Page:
Advice to Management

    Bolster your training for new managers (especially when they are hired from outside the company).


  7. Helpful (35)

    "Culture of fear is real, tone deaf culture that ignores any voices that doesn't sound like their echo chamber"

    StarStarStarStarStar
    • Work/Life Balance
    • Culture & Values
    • Career Opportunities
    • Comp & Benefits
    • Senior Management
    Former Employee - Anonymous Employee in Los Gatos, CA
    Former Employee - Anonymous Employee in Los Gatos, CA
    Doesn't Recommend
    Neutral Outlook
    No opinion of CEO

    I worked at Netflix full-time (More than a year)

    Pros

    - Great place if you love a high base salary.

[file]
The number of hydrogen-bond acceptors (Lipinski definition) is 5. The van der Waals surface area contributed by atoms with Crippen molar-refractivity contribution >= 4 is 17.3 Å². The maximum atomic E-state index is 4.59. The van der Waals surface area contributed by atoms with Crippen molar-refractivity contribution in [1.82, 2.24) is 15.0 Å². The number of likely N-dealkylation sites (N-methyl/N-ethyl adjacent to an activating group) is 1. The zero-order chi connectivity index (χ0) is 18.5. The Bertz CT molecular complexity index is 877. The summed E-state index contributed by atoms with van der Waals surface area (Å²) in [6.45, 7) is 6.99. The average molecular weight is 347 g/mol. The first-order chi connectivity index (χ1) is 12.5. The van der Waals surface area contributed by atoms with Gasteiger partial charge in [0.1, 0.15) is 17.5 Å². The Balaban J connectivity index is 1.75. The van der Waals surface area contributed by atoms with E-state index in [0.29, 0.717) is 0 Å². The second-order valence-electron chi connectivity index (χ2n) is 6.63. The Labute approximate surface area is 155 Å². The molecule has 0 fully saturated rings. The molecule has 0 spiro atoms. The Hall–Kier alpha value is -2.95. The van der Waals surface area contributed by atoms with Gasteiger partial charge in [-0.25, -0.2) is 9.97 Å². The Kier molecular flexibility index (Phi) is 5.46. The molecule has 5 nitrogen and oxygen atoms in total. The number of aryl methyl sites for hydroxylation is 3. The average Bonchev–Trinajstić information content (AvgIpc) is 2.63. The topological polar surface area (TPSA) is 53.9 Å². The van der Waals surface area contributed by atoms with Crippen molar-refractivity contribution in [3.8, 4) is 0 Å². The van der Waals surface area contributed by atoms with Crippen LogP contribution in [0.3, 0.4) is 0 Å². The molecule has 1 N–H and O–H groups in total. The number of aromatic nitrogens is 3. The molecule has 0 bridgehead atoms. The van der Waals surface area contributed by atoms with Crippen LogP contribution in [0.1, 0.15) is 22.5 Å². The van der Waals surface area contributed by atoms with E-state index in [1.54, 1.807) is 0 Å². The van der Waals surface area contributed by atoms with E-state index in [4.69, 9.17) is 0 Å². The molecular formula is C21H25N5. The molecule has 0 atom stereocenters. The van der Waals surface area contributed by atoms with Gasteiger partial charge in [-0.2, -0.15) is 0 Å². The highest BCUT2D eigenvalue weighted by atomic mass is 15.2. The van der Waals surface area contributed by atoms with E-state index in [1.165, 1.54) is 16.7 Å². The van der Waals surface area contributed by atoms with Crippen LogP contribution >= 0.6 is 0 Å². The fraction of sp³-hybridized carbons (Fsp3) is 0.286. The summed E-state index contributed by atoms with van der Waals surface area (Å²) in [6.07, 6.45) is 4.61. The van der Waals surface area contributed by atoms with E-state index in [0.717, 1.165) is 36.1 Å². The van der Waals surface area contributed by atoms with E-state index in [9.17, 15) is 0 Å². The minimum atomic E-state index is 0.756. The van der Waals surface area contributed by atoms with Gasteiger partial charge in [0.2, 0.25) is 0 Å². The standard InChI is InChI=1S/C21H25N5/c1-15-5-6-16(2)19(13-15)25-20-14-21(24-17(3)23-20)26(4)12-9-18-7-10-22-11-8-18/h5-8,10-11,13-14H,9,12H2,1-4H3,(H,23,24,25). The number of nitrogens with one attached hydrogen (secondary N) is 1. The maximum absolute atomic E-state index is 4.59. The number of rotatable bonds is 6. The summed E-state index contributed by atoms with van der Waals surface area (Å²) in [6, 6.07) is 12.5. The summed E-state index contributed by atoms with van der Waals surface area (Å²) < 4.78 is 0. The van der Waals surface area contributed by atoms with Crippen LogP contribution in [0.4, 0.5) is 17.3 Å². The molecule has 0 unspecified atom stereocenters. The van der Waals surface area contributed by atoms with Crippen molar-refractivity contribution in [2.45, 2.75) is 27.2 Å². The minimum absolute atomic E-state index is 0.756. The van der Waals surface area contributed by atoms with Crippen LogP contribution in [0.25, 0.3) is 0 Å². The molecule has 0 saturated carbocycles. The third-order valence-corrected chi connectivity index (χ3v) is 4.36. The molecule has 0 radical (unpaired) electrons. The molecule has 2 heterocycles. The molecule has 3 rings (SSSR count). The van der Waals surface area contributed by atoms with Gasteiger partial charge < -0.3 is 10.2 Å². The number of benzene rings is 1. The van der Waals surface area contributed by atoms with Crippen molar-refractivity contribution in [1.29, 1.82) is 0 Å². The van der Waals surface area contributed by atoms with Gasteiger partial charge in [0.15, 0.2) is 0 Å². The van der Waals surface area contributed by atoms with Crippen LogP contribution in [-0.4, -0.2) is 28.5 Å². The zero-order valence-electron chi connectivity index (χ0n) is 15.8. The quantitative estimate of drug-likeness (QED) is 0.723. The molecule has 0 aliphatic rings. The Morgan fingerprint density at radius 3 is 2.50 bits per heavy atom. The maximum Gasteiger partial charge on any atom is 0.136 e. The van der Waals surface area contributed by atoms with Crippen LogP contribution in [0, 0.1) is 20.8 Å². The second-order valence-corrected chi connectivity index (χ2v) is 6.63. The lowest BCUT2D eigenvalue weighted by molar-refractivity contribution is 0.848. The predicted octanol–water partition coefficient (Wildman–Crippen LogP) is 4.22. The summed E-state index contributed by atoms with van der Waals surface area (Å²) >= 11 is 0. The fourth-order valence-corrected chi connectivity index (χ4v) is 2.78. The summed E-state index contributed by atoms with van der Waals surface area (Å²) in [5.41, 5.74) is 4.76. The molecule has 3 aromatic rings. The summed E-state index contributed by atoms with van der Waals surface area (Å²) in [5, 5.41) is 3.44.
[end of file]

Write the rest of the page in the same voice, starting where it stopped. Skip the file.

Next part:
- There's free food.
    - Benefits are decent.

    Cons

    - The culture of fear that's been talked about by some of the other reviewers is absolutely real and persistent at Netflix. People pretend it doesn't apply to them or they don't feel the fear (and will lie in meetings when asked about it), but deep down, the culture absolutely exists. While some of the involuntary terminations are fair and deserved, others can be for entirely political reasons - or it can literally just be because your manager stopped liking you, for reasons that may not be related to job performance.